Equally important, the proper and consistent use of a trademark symbol tm, (sm), or ® also establishes public “claim” to a mark that helps prevent it from becoming a industry-generic term. Believe it or not, even after having a mark for years and having a brand name that is so popular that people start using the term generically, you can still lose the protection. One of the ways to protect against this is to use the marks that describe *your* particular product or company adjectivally. This is why you will always hear the makers of the following items describe them as:

Band-Aid ® Brand Bandages
Jell-O ® Brand Pudding
Kleenex ® Brand Facial Tissues

In these examples, the protected words are used as adjectives to describe a particular product, thereby ensuring that specific notice is given as to *which* brands of bandages, pudding and facial tissues are mentioned. Remember, this is all about consumer confusion. “I cut my finger, so I put on a band aid.” “I went through several boxes of Kleenex when I had a cold.” “Can you xerox these for me?” In cases like these, a court could rule that it was likely that the consumer was not aware of the specific brand of product that he/she was using, and that these terms had become generic in those industries. This is why the makers of those products use their protected marks adjectivally.

I can think of one software product whose name is in danger of become a generic term for what it does: I say “paint program” and you think… The very first line of the Photoshop manual reads, “Welcome to the Photoshop program.” They do not say “Welcome to Photoshop,” as someday “Photoshop,” due to its overwhelming popularity, might be ruled a generic term for a computer-based paint program. The phrase “Photoshop program” establishes exactly what Adobe has received protection for: a software program. This helps protect their mark. As soon as paragraph two, they drop the adjective structure.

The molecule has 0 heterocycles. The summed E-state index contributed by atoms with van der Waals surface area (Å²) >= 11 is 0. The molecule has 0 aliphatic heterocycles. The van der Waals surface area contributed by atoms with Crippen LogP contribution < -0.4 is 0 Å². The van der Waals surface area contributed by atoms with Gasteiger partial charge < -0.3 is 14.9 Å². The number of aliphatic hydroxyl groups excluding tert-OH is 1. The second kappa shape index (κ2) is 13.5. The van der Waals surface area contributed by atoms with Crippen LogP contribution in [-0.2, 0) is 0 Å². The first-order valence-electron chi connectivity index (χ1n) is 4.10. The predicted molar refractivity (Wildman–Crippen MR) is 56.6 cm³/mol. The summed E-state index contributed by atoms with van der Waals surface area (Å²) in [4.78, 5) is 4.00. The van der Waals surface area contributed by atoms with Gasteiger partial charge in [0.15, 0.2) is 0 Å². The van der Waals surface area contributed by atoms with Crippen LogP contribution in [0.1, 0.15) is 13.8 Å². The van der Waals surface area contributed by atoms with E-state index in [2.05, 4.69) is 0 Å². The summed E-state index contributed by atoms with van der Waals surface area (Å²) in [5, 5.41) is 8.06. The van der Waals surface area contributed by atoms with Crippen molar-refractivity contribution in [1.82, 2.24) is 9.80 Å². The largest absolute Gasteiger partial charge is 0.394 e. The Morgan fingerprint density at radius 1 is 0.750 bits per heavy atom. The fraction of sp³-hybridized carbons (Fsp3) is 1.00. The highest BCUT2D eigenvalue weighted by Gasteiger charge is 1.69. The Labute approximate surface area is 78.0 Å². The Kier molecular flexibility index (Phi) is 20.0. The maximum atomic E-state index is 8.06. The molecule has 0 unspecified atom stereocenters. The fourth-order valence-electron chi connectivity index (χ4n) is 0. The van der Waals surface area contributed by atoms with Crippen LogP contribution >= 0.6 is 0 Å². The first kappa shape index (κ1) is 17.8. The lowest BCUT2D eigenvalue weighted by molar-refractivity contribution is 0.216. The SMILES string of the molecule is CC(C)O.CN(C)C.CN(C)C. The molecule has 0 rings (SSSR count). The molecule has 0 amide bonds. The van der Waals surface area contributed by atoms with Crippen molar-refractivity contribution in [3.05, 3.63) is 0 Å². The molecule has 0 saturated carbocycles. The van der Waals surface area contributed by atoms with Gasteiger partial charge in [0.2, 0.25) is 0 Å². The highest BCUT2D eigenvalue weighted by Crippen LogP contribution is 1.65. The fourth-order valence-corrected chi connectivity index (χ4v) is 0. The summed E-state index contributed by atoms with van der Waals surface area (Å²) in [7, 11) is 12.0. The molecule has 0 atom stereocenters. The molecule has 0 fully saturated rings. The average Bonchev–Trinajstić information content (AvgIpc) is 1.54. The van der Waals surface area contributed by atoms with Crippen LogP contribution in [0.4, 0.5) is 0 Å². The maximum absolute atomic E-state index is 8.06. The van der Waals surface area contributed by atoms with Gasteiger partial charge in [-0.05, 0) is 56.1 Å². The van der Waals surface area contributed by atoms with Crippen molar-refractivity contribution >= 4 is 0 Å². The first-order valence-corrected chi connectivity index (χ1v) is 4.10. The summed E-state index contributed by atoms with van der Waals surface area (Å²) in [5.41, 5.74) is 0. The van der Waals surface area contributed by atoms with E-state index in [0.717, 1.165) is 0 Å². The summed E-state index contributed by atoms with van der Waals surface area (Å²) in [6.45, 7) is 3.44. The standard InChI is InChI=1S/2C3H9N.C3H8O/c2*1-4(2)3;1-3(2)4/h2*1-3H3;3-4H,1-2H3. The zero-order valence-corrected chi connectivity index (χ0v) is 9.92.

“I am stuck on Band-Aid brand, ‘cuz Band-Aid’s stuck on me.” This moves us in to another area important for those who do documentation or publishing of any kind. Notice in the Band-Aid jingle that the phrase “Band-Aid brand” is not repeated in the last part of the sentence. Not only would it have been musically awkward to do so, but it’s also legally unnecessary. Once a proper claim has been made once in a piece–usually at the beginning–the protected word can be “abused” elsewhere in the same document. Different companies’ legal departments will argue this point. We had one client whose legal department insisted that their mark be used as an adjective on a Web site in every case. You can imagine how awkward this was to read. Other companies (thankfully!) are more realistic and use the marks, as needed, without going over board the point of alienating readers.

Trademark law is a very gray area. Even the so-called experts that I spoke with when doing my feature admitted that no one can guess how courts will rule in every case.

Here are a few guidelines and resources to consider when choosing a name for a company or product: